NDIGI conference discusses Chinese investment and market conditions // The Observer



The Notre Dame Institute for Global Investing (NDIGI) welcomed Vivian Lin Thurston, CFA, partner and portfolio manager of investment firm William Blair, to speak at the Empower Asia Speaker Series on Wednesday evening.

The event, organized in partnership with the Asian Business Society and Smart Woman Securities, covered investment issues in China and other markets under Thurston’s expertise.

Thurston’s colleague at William Blair’s, Kelly Allison, moderated the fireside discussion.

The discussion opened by presenting Thurston’s educational and cultural background. Thurston was born and raised in China and received her LL.B. in Sociology from Peking University in China. She then moved to the United States and obtained her Masters in Sociology and Masters in Finance from the University of Illinois at Urbana-Champaign.

China, when Thurston was growing up, was in the first phase of opening up to the world. Thurston expressed his gratitude for being “lucky to experience this whole country trip [becoming] more market oriented. However, Thurston said that this first phase saw many problems such as hyperinflation and corruption. The structural barriers of the institutions Thurston worked in, such as state power, inspired her to pursue some sort of American dream, she said.

While explaining why she moved to the United States, Thurston compared capitalism and the free market in the United States to the relatively state-controlled economy of China.

She said she was grateful to be able to continue her career in the United States and that her favorite aspects of life in America are the “freedom to learn, to grow, the freedom to explore, and the freedom to have life. ‘open mind”. Thurston declared this freedom. is useful for investing.

Thurston spoke about his degree in sociology, calling it a relatively rare major for people with careers in finance. When asked how this degree impacted her work as a financial analyst, she said she mostly learned how to learn and do research. For this reason, she advised students not to rule out social science training.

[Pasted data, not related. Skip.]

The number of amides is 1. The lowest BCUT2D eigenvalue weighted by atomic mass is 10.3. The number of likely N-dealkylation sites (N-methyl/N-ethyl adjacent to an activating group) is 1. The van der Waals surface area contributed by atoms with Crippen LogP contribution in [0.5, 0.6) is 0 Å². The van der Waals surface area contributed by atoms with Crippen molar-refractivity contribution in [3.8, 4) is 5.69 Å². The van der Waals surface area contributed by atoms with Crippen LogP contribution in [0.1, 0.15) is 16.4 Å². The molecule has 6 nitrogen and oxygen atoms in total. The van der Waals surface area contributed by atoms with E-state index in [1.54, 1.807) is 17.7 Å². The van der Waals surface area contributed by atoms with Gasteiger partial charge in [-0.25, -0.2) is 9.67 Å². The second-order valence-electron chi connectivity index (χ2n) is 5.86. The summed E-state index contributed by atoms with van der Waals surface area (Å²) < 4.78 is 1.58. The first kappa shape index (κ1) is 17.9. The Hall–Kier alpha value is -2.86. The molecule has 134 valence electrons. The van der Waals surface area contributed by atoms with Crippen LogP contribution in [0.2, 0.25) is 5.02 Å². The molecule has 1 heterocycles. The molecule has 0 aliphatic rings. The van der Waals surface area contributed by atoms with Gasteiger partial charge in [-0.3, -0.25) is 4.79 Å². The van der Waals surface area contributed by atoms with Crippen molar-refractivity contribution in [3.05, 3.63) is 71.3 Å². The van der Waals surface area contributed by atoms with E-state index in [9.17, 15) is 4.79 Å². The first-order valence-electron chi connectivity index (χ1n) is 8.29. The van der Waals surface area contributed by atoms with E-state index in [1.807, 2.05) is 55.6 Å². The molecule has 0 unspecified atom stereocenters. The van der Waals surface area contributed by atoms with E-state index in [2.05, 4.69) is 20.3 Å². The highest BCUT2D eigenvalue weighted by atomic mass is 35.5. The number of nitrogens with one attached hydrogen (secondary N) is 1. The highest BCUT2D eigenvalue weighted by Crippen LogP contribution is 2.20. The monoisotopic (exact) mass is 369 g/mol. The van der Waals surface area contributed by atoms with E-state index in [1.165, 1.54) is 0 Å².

She urged the public to focus on their own desires, abilities and motivators when navigating career options rather than pay or other superficial external motivators.

Thurston has incorporated his personal experiences and his love of research to explain what it means to appreciate his profession. Referring to her background in sociology, she said she was learning something new every day.

“Whether it’s the market, whether it’s the business, whether it’s the industry. You have to keep an open mind, ”Thurston said.

As a portfolio manager and partner, Thurston said she was responsible for making tough decisions on a day-to-day basis. She advised students to consider whether they can handle a work environment that demands demanding work and confident decision-making.

In addition to sharing career advice, Thurston also spoke about investing in China. She said it is important to “put things in a historical perspective, not just a political one” when thinking of the Chinese market. China is still going through “tremendous change and growth” and it is essential to take this into account to understand the investment opportunities there, she said.

During the student question-and-answer session, Thurston explained how quickly Chinese monopolies such as the Alibaba Group have grown and the recent Chinese crackdown on tech companies.

“China has already overtaken the United States in many ways, such as online / mobile payment and e-commerce,” Thurston said.

The article originally referred to the Notre Dame Institute for Global Investing as the Notre Dame Institute of Global Investment. The Observer regrets this error.

Keywords: company, Empower Asia Speaker Series, Vivian Lin Thurston, William Blair


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